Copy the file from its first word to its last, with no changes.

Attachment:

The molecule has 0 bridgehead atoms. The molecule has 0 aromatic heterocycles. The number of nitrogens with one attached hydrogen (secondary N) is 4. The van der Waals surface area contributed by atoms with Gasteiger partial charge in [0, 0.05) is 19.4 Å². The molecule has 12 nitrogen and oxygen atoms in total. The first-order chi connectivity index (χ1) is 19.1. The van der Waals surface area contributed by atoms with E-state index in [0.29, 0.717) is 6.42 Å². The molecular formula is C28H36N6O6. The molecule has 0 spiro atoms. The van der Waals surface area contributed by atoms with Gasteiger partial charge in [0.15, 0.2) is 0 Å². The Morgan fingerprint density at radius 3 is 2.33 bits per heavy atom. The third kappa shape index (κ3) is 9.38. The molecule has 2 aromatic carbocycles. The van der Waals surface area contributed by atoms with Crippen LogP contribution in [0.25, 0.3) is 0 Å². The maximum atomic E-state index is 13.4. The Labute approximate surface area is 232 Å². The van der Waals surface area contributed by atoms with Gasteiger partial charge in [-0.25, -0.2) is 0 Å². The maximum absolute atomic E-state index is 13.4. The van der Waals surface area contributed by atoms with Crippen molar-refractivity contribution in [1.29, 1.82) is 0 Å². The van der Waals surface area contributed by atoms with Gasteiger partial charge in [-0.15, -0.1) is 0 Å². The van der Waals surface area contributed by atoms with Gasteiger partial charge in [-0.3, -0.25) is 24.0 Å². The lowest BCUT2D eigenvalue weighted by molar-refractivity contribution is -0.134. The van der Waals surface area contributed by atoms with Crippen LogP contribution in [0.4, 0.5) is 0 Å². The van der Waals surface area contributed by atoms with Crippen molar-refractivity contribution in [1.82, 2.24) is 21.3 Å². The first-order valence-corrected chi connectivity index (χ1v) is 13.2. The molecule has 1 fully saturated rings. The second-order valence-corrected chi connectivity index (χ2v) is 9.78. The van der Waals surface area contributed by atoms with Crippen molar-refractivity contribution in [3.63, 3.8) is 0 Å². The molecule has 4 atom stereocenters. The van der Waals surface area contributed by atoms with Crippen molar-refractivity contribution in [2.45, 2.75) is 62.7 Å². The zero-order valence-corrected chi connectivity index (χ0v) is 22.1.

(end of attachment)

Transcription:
The molecule has 0 bridgehead atoms. The molecule has 0 aromatic heterocycles. The number of nitrogens with one attached hydrogen (secondary N) is 4. The van der Waals surface area contributed by atoms with Gasteiger partial charge in [0, 0.05) is 19.4 Å². The molecule has 12 nitrogen and oxygen atoms in total. The first-order chi connectivity index (χ1) is 19.1. The van der Waals surface area contributed by atoms with E-state index in [0.29, 0.717) is 6.42 Å². The molecular formula is C28H36N6O6. The molecule has 0 spiro atoms. The van der Waals surface area contributed by atoms with Gasteiger partial charge in [0.15, 0.2) is 0 Å². The Morgan fingerprint density at radius 3 is 2.33 bits per heavy atom. The third kappa shape index (κ3) is 9.38. The molecule has 2 aromatic carbocycles. The van der Waals surface area contributed by atoms with Crippen LogP contribution in [0.25, 0.3) is 0 Å². The maximum atomic E-state index is 13.4. The Labute approximate surface area is 232 Å². The van der Waals surface area contributed by atoms with Gasteiger partial charge in [-0.25, -0.2) is 0 Å². The maximum absolute atomic E-state index is 13.4. The van der Waals surface area contributed by atoms with Crippen molar-refractivity contribution in [1.29, 1.82) is 0 Å². The van der Waals surface area contributed by atoms with Gasteiger partial charge in [-0.15, -0.1) is 0 Å². The van der Waals surface area contributed by atoms with Gasteiger partial charge in [-0.3, -0.25) is 24.0 Å². The lowest BCUT2D eigenvalue weighted by molar-refractivity contribution is -0.134. The van der Waals surface area contributed by atoms with Crippen LogP contribution in [0.4, 0.5) is 0 Å². The van der Waals surface area contributed by atoms with Crippen molar-refractivity contribution in [1.82, 2.24) is 21.3 Å². The first-order valence-corrected chi connectivity index (χ1v) is 13.2. The molecule has 1 fully saturated rings. The second-order valence-corrected chi connectivity index (χ2v) is 9.78. The van der Waals surface area contributed by atoms with Crippen molar-refractivity contribution in [3.63, 3.8) is 0 Å². The molecule has 4 atom stereocenters. The van der Waals surface area contributed by atoms with Crippen molar-refractivity contribution in [2.45, 2.75) is 62.7 Å². The zero-order valence-corrected chi connectivity index (χ0v) is 22.1.